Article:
Book Reviews, Prayer, Spirituality, Well-being in education

Book Review: Appreciating Church

Tim Slack and Fiona Thomas

Appreciating Church: A practical appreciative inquiry resource for church communities

ISBN: 978-0-9955594-1-7

Publisher: Fiona Shaw www.appreciating.church

Appreciating Church is a handbook style resource book based on an ecumenical project of the same name. The aim of the project is to create ‘communities of practice’ – groups that foster change in positive, hopeful, inclusive and encouraging ways. Behind the project, and behind the book, is the organizational practice of Appreciative Inquiry, a practice that is based on looking for the best in people and in organizations. Developed by David Cooperrider, appreciative inquiry and, by extension, Appreciating Church start NOT from the viewpoint that organizations are problems to be solved, but that they are miracles of human organizing and ingenuity – to be appreciated.

I heard Cooperrider speak once. He is both the son and the father of Christian ministers. His belief in the potential of human goodness to bring about positive change in the world was palpable and deeply inspiring. He was perhaps the most hope filled person I have ever met. Cooperrider’s key insight is that if you go looking for problems you will find them – and you are then likely to get bogged down in them. If you ask different questions – questions about when an organization is at its best, when its people are at their best, you don’t cover over the difficulties but you do help to generate the imagination, the creativity and the energy needed to move beyond them. In every system, every church, every person – something is working, something good is happening. Appreciative inquiry seeks to find that goodness and to grow it.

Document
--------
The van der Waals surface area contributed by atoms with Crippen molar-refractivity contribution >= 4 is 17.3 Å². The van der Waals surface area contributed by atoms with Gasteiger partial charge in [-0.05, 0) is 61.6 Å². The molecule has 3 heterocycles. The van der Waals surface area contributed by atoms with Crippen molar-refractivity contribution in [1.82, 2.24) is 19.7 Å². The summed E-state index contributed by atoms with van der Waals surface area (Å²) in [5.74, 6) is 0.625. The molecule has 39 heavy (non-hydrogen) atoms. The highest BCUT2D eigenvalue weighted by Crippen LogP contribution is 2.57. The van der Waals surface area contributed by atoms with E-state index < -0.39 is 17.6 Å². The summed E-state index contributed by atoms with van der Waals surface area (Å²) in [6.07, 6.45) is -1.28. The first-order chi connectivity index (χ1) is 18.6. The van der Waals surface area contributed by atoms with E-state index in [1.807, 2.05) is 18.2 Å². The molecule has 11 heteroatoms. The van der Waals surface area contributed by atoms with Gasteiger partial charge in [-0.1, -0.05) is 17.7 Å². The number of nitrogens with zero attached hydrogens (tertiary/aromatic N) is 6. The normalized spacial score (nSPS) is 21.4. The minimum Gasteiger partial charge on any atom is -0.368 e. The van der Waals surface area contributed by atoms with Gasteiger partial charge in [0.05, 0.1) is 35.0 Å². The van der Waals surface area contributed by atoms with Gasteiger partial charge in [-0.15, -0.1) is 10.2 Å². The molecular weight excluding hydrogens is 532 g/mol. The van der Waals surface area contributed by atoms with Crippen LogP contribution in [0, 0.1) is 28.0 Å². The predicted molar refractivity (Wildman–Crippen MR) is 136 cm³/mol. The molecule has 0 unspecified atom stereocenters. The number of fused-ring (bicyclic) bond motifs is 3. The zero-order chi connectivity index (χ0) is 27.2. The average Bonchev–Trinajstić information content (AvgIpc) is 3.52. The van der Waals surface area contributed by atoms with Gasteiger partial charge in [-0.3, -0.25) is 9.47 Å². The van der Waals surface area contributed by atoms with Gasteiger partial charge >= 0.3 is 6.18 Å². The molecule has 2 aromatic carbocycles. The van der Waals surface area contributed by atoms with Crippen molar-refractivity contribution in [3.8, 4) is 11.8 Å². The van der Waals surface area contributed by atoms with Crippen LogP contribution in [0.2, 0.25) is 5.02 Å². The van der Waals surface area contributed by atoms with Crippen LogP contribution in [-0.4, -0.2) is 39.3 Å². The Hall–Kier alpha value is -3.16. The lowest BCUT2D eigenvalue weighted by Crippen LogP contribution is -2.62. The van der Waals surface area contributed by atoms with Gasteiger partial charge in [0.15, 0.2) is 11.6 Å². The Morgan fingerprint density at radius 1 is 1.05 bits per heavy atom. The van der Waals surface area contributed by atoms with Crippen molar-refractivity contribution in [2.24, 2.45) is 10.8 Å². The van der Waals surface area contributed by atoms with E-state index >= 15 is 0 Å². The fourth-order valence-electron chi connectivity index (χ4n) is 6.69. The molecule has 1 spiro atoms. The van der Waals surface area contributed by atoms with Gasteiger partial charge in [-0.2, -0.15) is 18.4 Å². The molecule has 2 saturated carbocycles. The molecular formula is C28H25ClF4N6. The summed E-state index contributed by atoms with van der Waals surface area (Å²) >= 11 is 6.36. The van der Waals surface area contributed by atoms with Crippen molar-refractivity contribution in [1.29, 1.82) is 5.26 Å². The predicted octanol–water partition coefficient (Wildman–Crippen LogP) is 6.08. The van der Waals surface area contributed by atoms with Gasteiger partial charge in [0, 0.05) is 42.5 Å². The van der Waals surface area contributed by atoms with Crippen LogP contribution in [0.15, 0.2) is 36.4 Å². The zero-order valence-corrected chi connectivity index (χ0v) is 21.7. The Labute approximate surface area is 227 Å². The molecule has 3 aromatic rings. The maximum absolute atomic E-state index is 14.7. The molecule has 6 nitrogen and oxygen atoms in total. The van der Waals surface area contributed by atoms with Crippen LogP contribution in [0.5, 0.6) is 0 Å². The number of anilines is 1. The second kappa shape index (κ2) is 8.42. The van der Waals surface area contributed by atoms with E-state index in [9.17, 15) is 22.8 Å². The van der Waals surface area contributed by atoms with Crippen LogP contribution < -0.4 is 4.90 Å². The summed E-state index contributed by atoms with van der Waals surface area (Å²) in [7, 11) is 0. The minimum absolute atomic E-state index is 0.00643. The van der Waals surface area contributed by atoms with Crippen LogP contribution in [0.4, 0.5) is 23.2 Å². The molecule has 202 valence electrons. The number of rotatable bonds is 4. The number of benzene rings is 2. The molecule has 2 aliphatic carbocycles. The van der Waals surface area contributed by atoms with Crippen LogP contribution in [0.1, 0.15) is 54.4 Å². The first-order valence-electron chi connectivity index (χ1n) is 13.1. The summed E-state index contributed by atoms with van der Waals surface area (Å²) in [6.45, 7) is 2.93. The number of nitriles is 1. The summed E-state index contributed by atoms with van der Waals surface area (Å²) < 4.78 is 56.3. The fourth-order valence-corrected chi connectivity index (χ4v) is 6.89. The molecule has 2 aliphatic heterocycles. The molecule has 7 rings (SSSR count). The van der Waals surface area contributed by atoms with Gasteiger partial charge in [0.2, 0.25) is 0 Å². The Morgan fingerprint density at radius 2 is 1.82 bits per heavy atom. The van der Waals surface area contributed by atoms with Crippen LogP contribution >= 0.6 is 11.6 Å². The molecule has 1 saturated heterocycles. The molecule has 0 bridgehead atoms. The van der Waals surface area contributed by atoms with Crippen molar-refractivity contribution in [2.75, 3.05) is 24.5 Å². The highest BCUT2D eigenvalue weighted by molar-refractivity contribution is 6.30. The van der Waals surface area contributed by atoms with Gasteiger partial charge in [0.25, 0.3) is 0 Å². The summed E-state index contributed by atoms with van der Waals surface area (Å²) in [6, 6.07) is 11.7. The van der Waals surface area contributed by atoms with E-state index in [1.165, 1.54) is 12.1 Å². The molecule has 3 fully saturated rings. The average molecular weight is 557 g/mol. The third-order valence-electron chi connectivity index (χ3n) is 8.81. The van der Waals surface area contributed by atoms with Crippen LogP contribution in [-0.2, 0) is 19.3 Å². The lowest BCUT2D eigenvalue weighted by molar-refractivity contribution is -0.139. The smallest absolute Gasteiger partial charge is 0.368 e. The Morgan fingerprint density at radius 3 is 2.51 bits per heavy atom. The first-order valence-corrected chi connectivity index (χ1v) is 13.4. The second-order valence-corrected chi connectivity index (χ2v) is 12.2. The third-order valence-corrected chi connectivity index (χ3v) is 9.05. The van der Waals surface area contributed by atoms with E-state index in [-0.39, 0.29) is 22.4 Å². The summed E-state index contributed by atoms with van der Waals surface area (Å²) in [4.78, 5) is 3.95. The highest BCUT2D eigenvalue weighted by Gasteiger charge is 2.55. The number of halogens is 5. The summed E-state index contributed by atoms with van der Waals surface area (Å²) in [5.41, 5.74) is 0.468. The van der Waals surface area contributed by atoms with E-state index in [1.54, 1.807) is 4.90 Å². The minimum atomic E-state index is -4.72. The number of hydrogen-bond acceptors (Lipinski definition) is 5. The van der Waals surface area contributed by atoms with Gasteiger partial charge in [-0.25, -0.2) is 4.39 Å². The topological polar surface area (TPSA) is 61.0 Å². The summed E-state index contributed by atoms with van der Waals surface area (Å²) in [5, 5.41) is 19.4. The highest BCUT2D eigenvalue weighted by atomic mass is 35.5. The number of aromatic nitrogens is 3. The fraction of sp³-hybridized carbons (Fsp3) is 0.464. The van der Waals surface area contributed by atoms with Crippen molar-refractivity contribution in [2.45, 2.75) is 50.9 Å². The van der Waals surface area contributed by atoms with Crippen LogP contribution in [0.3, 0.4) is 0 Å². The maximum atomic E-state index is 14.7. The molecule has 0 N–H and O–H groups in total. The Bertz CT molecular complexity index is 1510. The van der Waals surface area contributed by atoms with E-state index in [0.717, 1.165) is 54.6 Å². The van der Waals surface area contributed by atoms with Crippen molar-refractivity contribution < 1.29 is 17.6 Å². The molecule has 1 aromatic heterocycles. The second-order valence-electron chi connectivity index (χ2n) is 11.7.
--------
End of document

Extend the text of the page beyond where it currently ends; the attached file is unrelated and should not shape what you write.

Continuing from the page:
Appreciating Church is a practical resource for bringing some of that hope filled appreciation into churches and church projects. It does this by bringing together a bit of theory, a lot of stories and a lot of resources to help communities see themselves and the future a little bit differently. As a church leader, I particularly liked – and will be able to quickly and easily use – the practical suggestions for introducing an appreciative approach into meetings and also its use for the discipline of spiritual journaling.

Richard Rohr describes contemplation as a way of seeing that includes recognizing and appreciating. I have worked with appreciative inquiry in the past and recognize its overlap with the contemplative path. Appreciating Church seems to me to be one more way in which the essential spiritual path of contemplation is being reinvigorated for today’s church.

Spirituality, Well-being and the Alexander Technique, Well-being in education

Learn from a master mover…..